The second general strategy includes proposals that seek to eliminate destructive forms of political and economic control. In the realm of cybernetics and the Internet, for example, as we saw earlier, the control of access, information, and ideas through copyright increasingly thwarts creativity and innovation. We have also cited repeatedly numerous grievances that arise from patents that control pharmaceutical drugs, knowledges, genetic material, and even life-forms. There are many proposals to solve or ameliorate these problems. Some modest porposals, for example, seek to address the expanding controls of copyrights simply by limiting their duration. Copyright was originally conceived as a means to encourage innovation by allowing the author to enjoy a monopoly on the work for a limited time. Copyrighted material can now be controlled, however, for more than 150 years with very little action on the part of the owner, thereby restricting its use in the common public domain. One could improve the system simply by reducing the possible duraction of copyright to a much shorter period and require more efforts of the owner to renew the copyright periodically. [103] And more generally, one could limit copyright protection to only the commericial use of material, such that copying texts or music without commericial gain would no longer be restricted. [104] Similarly, one could reduce the kinds of products that are eligible for patents, excluding, for example, life-forms and traditional knowledges. These are very modest proposals that easily fit within the existing legal framework. The open-source movement, which strives to make software free and accessible for modification without copyright, offers a more radical example. [105] Since proprietary software owned by corporations does not expose its source code, the proponents of open source maintain that not only can users not see how the software works but they also cannot identify its problems of modify it to work better. Software code is always a collaborative project, and the more people who can see and modify it, the better it can become. One can certainly imagine doing away entirely with the legal protection of patents and copyright, making ideas, music, and texts free and accessible to everyone. One would have to find, of course, other social mechanisms to compensate the creativity of authors, artists, and scientists, but there is no reason to assume that creativity depends on the promise of great riches. Authors, artists, and scientists are indeed often outrageed when corporations get rich off of their creativity, but they are no themselves generally driven to create by the propsect of extraordinary wealth. It should be clear, in any case, that each of these proposals aims to reduce political and economic control, through mechanisms such as patents and copyright, not only because it is unjust to limit access to these goods but also because such controls thwart innovation and restrict economic development.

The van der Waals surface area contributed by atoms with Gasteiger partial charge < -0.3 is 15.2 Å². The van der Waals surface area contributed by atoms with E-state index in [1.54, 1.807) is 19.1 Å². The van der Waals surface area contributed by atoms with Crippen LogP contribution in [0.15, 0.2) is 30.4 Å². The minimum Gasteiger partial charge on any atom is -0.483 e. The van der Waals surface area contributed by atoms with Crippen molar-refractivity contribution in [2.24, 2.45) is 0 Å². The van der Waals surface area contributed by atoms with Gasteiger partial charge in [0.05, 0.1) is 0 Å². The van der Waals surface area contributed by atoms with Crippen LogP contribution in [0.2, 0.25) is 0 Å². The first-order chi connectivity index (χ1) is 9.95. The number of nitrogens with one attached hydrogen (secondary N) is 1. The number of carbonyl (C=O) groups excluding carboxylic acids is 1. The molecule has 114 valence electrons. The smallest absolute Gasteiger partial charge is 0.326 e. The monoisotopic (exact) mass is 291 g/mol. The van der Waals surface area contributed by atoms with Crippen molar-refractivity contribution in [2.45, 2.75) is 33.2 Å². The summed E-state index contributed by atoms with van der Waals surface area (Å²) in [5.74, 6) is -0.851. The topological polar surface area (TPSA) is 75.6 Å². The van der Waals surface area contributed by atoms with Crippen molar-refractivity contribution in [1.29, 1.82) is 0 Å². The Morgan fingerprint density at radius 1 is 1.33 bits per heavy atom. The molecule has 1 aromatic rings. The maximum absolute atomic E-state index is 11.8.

Some of the most innovative and powerful reform projects, in fact, involve the creation of alternatives to the current system of copyright. The most developed of these is the Creative Commons project, which allows artists and writers a means to share their work freely with others and still maintain some control over the use of the work. When a person registers a work with Creative Commons, including texts, images, audio, and video productions, he or she forgoes the legal protections of copyright that prevent reproduction but is able instead to choose minimal restrictions that apply to its use. Specifically, the author or artist can choose whether reproductions have to include attribution of authorship, whether the work can be used commercially, whether it can be transformed to make derivative works, and whether any use made of it has to be equally open to reproduction. [106] One might say that this alternative system is just a supplement to existing copyright laws that serves those who not want its restrictions, but really such an alternative is a powerful agent of reform. Its example highlights the inadequacy of the patent system and cries out for change.

 

Economic reform in general has to be based on a recuperation or creation of the common. There was been a long process of privatization that in the dominant countries corresponded to the dismantling of the welfare state and that in the subordinated countries has often been imposed by global economic institutions such as the IMF. The programs of democratic transition and nation-building, from Russia to Iraq, are also based primarily on privatization. As the catastrophes for social welfare of these processes of privatizations accumulate - the British rail system and the U.S. electrical system can serve as two emblematic examples - the need for change will become ever more clear. In our view this will have to be not a return to the public, with state control of industries, servies, and goods, but a creation of the common. This conceptual and political distinction between the public and the common will be one of the elements we will address in the context of democracy in the final section of the book. This notion of the common is the basis for the postliberal and postsocialist political project.

 

_

 

[103] Lawrence Lessig makes a similar recommendation in The Future of Ideas, 249-61.

 

[104] See Jessica Litman, "War Stories," Cardozo Arts and Entertainment Law Journal 20 (2002): 337-59.

 

[105] See Richard Stallman, Free Software, Free Society (Cambridge, MA: Free Software Society, 2002).

 

[106] "Copyleft" is a similar alternative in which the choices are fixed: works can be reproduced for noncommercial use on the condition that the author is credited. On the Creative Commons, see Lawrence Lessig, Free Culture (New York: Penguin, 2004). See also the organization's Web site, www. creativecommons.org.